Books tagged: constitutional history

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Found 8 results

2012 Election vs the 99 %
Price: $2.99 USD. Words: 5,620. Language: English. Published: December 16, 2011. Categories: Essay » Political
I believe that individuals all over the world, and especially here in America, feel that there is something intrinsically wrong with our global society. The veil is coming down and we can see that our governments as well as our central financial institutions are out of control.If you are one of the 99 % this is for you.Read it and you will understand.
Understand Your Rights Because You're About to Lose Them!
Price: $7.99 USD. Words: 115,050. Language: English. Published: April 11, 2012. Categories: Nonfiction » Politics and Current Affairs » US Constitution, Nonfiction » History » North America
In the last generation, the federal government has gained an enormous amount of power at the expense of individual rights as Americans have become increasingly ignorant of their constitutional freedoms. "Understand Your Rights Because You're About to Lose Them!" explains the purpose and history of each amendment in the Bill of Rights so you can understand and defend your rights as an American.
Obama Will Win, but Romney Will Be President
Price: $3.99 USD. Words: 60,420. Language: English. Published: June 21, 2012. Categories: Nonfiction » Politics and Current Affairs » White house, Nonfiction » History » American
This book analyzes every presidential election in U.S. history, focusing on how political parties emerged and learned how to target Electoral College votes. Dr. Murdock analyzes the upcoming 2012 presidential campaign between Barack Obama and Mitt Romney and predicts the results state by state. His conclusion is that Obama will win the popular vote, but lose in the Electoral College
The English Difference?
Price: $3.99 USD. Words: 48,610. Language: English. Published: June 13, 2014. Categories: Nonfiction » History » European, Nonfiction » Politics and Current Affairs » Civil and human rights
A short history of the English Constitution for people who want to know why England is so different to Europe.
Congress and the Court: A Case Study in the American Political Process
Price: $8.99 USD. Words: 124,150. Language: English. Published: August 31, 2014 by Quid Pro Books. Categories: Nonfiction » Politics and Current Affairs » Government, Nonfiction » Law » Constitutional law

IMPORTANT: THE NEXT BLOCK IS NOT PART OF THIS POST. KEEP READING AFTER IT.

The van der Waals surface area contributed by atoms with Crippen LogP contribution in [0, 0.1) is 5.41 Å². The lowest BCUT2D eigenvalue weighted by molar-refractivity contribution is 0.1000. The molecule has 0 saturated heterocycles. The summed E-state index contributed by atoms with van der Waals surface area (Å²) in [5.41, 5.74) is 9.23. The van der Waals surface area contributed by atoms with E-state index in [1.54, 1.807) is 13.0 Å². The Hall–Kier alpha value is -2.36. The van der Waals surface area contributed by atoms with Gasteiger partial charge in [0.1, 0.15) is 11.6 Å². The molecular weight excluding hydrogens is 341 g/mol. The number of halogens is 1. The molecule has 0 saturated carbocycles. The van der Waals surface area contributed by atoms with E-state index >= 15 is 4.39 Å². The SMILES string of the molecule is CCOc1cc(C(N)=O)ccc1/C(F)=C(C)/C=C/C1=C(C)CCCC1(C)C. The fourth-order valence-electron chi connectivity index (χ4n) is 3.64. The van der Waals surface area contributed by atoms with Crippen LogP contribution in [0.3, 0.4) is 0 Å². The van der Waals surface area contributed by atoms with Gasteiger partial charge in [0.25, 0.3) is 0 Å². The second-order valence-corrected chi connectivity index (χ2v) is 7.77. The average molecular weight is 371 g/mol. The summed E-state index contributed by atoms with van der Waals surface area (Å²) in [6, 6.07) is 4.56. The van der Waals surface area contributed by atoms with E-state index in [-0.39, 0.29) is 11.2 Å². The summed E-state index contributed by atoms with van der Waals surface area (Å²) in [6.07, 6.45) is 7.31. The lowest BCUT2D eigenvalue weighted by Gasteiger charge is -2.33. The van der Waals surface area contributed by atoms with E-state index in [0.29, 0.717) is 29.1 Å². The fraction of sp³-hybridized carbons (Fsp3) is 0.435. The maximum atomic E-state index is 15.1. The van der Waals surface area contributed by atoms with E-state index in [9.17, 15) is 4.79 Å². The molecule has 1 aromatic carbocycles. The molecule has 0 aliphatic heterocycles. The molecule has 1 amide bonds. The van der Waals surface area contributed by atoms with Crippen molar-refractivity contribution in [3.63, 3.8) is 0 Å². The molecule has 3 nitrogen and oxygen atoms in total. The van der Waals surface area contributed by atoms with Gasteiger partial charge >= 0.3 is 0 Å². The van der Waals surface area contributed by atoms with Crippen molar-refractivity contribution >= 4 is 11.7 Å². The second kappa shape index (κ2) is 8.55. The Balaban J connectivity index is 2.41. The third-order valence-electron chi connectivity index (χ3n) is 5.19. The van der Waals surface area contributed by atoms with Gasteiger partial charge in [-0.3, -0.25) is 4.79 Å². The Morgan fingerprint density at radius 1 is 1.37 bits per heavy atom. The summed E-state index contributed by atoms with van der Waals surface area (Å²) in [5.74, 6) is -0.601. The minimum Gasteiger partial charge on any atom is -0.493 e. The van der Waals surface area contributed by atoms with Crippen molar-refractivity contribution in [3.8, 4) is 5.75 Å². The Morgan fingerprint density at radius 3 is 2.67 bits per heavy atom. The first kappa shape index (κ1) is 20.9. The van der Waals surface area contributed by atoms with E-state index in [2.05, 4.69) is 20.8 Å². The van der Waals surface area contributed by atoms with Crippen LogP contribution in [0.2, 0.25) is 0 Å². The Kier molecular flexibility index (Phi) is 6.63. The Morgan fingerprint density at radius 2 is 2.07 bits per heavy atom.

Princeton professor Walter Murphy analyzed the role of Congress in trying to manage an activist Court at a time of seismic change in law and evolving interplay between two powerful institutions. On the original dustjacket: a "first-rate assessment of the delicate balance of power between Congress and the Supreme Court as it affects the American political process." New foreword by Thomas E. Baker.
1780: A Time to Live Free or Die
Price: $3.99 USD. Words: 103,910. Language: American English. Published: January 31, 2015. Categories: Fiction » Historical » USA
It was their darkest hour . . . when the British captured Charleston, South Carolina and with it, the entire southern American Army. Patriots everywhere gave up, ready to accept defeat and the cold winds of tyranny blew hard against the flickering flame of Liberty. Yet, there remained small bands of patriots—men and women—who would not quit . . .
A Citizen's Guide to the U.S. Constitution;
Price: $4.95 USD. Words: 25,870. Language: English. Published: April 3, 2015. Categories: Nonfiction » Law » Constitutional law, Nonfiction » History » American
An basic introduction to the essential nature of the U.S. Constitution via an examination of pre-constitutional history and the fundamental principles of Constitutional interpretation by the Supreme Court. Each of the Constitution's key principles and clauses will identified and their meaning discussed in the context of Supreme Court decisions.
Why a New Constitution?
Price: Free! Words: 23,120. Language: English. Published: September 15, 2015. Categories: Nonfiction » Politics and Current Affairs » US Constitution, Nonfiction » Politics and Current Affairs » Government
Why a New Constitution? is the question that many people ask themselves without finding a concrete answer. In order to provide an answer, the authors evoke the fact that societies are constantly evolving, progressing, and reinventing themselves; therefore, the rules governing the State (i.e., Constitution of the Republic) must also adapt to these changes to avoid becoming an obstacle to progress.